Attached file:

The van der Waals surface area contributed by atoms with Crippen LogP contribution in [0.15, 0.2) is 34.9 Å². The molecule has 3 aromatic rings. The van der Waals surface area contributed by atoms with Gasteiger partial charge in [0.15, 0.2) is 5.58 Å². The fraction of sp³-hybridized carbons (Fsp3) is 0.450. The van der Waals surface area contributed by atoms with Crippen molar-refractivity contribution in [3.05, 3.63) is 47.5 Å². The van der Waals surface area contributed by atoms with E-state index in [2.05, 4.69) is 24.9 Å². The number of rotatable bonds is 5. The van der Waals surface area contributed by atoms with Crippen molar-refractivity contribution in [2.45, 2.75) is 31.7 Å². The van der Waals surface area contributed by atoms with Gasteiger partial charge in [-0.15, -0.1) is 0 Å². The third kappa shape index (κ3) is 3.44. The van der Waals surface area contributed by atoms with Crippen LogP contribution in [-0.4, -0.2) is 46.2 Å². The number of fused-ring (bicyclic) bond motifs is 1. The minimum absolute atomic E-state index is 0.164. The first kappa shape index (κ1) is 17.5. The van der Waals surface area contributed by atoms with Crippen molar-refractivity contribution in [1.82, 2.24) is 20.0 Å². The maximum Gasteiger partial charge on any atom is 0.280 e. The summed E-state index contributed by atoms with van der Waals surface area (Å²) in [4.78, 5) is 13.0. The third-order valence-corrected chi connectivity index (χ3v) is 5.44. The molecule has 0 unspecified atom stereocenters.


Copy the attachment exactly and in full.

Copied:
The van der Waals surface area contributed by atoms with Crippen LogP contribution in [0.15, 0.2) is 34.9 Å². The molecule has 3 aromatic rings. The van der Waals surface area contributed by atoms with Gasteiger partial charge in [0.15, 0.2) is 5.58 Å². The fraction of sp³-hybridized carbons (Fsp3) is 0.450. The van der Waals surface area contributed by atoms with Crippen molar-refractivity contribution in [3.05, 3.63) is 47.5 Å². The van der Waals surface area contributed by atoms with E-state index in [2.05, 4.69) is 24.9 Å². The number of rotatable bonds is 5. The van der Waals surface area contributed by atoms with Crippen molar-refractivity contribution in [2.45, 2.75) is 31.7 Å². The van der Waals surface area contributed by atoms with Gasteiger partial charge in [-0.15, -0.1) is 0 Å². The third kappa shape index (κ3) is 3.44. The van der Waals surface area contributed by atoms with Crippen LogP contribution in [-0.4, -0.2) is 46.2 Å². The number of fused-ring (bicyclic) bond motifs is 1. The minimum absolute atomic E-state index is 0.164. The first kappa shape index (κ1) is 17.5. The van der Waals surface area contributed by atoms with Crippen molar-refractivity contribution in [1.82, 2.24) is 20.0 Å². The maximum Gasteiger partial charge on any atom is 0.280 e. The summed E-state index contributed by atoms with van der Waals surface area (Å²) in [4.78, 5) is 13.0. The third-order valence-corrected chi connectivity index (χ3v) is 5.44. The molecule has 0 unspecified atom stereocenters.